Snow Gear as Part of the CurriculumPosted January 25, 2022
Snow Gear as Part of the Curriculum
By Tracy Riekenberg
I remember when my own children were preschoolers. Getting them dressed to play outside in the snow was such a … CHORE. With two tots the same age, I felt like I was competing in an Olympic sport called Snow Gear Race: see how fast you can get everyone dressed, and if you get outside before anyone gets too hot or has to go to the bathroom or starts to cry, you win the gold medal!
So, I empathize with my preschool families now. It is hard work and seems never-ending this time of year. But, I have good news for you! Here at All Seasons, we spend a significant portion of our day intentionally teaching kids how to put on and take off their snow gear. Come spring, the children will be whizzes at getting dressed for the snow (ironically, just in time to not need gear anymore).
We intentionally take the time – sometimes up to 30 or 40 minutes – to let kids dress themselves because we know the long term benefits. Children who are successful in everyday tasks like dressing develop great self-confidence. They feel a sense of independence and achievement, even when mastering a small portion of the tasks. We often hear exclamations of “Yes! I got my boots on!” from children.
Benefits go beyond self-confidence, though. When children practice dressing themselves, they practice gross-motor skills like balancing and fine-motor skills like zipping. Their cognitive skills are developing as they remember the order in which to put on their gear. And maybe most important, they are continually growing in their spatial awareness. Especially at school, where up to 16 kids are getting dressed at the same time, children work on noticing where they are in relation to other children and how to recover or make amends if bumps happen.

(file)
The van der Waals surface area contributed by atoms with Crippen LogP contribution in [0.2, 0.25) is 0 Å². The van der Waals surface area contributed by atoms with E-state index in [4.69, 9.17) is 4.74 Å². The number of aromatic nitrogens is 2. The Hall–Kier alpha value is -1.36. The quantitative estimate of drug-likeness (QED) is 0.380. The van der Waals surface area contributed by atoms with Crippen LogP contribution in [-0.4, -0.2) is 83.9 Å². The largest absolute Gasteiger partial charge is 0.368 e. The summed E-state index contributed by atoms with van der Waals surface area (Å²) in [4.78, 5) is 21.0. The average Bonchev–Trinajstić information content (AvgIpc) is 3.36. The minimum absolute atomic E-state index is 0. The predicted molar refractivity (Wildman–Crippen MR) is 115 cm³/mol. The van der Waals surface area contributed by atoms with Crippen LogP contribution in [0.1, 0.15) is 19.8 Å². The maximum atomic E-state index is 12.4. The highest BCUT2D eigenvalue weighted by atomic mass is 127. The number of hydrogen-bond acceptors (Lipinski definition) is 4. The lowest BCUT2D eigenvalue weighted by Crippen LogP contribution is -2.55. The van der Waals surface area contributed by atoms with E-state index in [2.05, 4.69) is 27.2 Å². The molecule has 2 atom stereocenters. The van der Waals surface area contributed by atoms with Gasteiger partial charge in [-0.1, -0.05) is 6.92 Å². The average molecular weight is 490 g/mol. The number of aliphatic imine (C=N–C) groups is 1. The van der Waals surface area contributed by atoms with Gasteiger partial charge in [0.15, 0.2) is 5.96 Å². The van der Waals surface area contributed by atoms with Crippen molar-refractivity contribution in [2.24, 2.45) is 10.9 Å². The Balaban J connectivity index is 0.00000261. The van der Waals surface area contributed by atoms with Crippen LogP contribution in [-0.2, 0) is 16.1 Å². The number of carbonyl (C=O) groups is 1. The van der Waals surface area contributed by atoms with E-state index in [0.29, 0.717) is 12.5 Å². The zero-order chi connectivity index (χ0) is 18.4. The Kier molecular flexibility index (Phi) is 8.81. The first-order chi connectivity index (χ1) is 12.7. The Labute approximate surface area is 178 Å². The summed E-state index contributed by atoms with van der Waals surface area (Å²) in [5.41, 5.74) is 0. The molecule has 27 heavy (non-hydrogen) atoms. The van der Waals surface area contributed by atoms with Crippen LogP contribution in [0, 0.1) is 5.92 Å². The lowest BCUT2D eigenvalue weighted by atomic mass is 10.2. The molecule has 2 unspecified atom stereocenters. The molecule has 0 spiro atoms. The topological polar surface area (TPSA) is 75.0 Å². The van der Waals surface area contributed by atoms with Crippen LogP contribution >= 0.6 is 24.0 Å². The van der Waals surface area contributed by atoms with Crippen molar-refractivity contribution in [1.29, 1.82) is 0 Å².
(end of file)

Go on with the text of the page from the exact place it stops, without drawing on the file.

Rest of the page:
The best thing we have seen in the Spring Room this year, though, is that children help each other with getting dressed. Children have reminded friends about which order to put things on. They have helped with buckling or zipping. They put on or take off boots and shoes for other children. The teamwork that is created when we allow children to help each other is so rewarding.
I’m not a fool, though; I know how much easier and faster it goes to simply dress your children at home. As the parent, you can make sure everything is on correctly and is tight and warm. But, if you can make the time to let your child work on it on their own from time to time, you will see the growth and be amazed at what they can do!